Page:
Psilocybin therapy in the UK?


Magic mushrooms have been used for centuries for religious and spiritual ceremonies. However, in recent years, there has been a growing interest in the potential therapeutic benefits of psilocybin, the active compound in magic mushrooms.

Psilocybin therapy is currently being studied as a treatment for depression, anxiety, addiction and PTSD. A small number of clinical trials have shown that psilocybin therapy can be effective in helping people to overcome these issues.

Despite this evidence, magic mushrooms are Class A drugs in the UK and their use is illegal. However, with changing attitudes towards psychedelic substances, it is possible that this will change in the future.

There are many different species of magic mushrooms, some of which are legal in the UK, but most of which are illegal. In this article we will focus on growing psilocybin mushrooms in the UK, including safety tips and an introduction to the law around magic mushrooms in UK.

Guide to growing Psilocybin Mushrooms

There are numerous species of mushroom that contain psilocybin, some of which you can easily order online from a supplier. Once you obtain the spores, it is a simple process where anything from a few days or weeks can pass before new mushrooms start appearing. Alternatively you can also buy kits online with full instructions.

Psilocybin UK legal status

In the UK, psilocybin mushrooms are currently classified as Class A drugs, which makes them illegal to produce, possess or supply. If caught in the possession of psilocybin mushrooms you could face up to seven years in prison and a serious fine.

Possession of magic mushroom spores is not illegal, however it is prohibited under the Medicines Act 1968 (Schedule 1) if they are intended for human consumption.

Psilocybin UK clinical research

There is a growing body of evidence which suggests that psilocybin therapy might be effective in helping people overcome mental health issues such as depression and anxiety, particularly for those who have not found success with existing treatments.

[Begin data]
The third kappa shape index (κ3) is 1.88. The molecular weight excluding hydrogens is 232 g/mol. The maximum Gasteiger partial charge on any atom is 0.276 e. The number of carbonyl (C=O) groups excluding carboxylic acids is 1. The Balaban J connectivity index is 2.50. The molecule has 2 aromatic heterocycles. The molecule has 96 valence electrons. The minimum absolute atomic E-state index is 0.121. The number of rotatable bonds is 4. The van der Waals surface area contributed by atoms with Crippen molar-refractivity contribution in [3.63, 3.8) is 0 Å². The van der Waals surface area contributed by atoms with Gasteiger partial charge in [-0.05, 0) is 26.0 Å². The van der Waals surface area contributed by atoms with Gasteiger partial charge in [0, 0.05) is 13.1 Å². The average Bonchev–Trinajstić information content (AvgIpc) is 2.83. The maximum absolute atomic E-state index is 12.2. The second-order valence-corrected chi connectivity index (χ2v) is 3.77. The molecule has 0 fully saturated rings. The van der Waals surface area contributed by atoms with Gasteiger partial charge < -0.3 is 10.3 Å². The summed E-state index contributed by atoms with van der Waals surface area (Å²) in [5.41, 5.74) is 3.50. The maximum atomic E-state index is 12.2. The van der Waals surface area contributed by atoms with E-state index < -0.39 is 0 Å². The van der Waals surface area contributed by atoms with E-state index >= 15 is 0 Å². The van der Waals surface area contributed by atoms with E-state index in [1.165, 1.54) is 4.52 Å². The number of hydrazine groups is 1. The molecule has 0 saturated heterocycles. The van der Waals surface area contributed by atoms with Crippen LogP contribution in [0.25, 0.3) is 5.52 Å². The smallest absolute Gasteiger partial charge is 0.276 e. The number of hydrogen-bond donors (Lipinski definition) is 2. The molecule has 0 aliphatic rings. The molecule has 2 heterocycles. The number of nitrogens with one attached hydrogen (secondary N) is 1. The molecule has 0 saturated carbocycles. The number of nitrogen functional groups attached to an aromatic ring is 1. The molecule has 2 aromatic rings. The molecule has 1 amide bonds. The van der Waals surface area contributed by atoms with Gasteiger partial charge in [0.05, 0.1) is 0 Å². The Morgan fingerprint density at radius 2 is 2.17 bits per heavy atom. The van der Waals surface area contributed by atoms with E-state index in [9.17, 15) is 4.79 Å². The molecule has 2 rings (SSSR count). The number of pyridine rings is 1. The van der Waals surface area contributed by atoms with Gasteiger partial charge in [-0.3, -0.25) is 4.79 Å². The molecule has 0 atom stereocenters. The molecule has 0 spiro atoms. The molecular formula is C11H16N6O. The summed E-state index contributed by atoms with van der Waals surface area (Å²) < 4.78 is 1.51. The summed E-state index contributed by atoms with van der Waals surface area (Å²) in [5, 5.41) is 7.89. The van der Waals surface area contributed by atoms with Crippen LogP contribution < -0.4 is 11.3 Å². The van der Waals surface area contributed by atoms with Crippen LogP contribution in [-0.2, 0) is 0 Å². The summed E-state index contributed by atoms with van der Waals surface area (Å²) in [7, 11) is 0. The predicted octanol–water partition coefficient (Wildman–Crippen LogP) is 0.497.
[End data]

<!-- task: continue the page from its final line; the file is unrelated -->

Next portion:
The first UK psilocybin trial took place in May 2016 at Imperial College London by Dr. Robin Carhart-Harris and Professor David Nutt. Despite some controversy over the use of Class A drugs, the study was extremely successful and showed that low doses of psilocybin can safely improve well being and reduce symptoms in 80% of patients with treatment-resistant depression.

In addition to this, UK psilocybin trials are currently taking place in the UK, including an upcoming trial at UCL, led by Dr. Suzi Gage, into psilocybin as a possible treatment for addiction.

There are also UK researchers which are studying the use of psilocybin for treating PTSD and increasing mindfulness.

As research continues it is likely that in the UK psilocybin therapy will be legalised for certain conditions. However, there are still many barriers to overcome before this can happen.

The UK psychedelic society recommends people to participate in these studies if they think it may benefit them, but advises against journying on psilocybin in the UK, since it is against the law.

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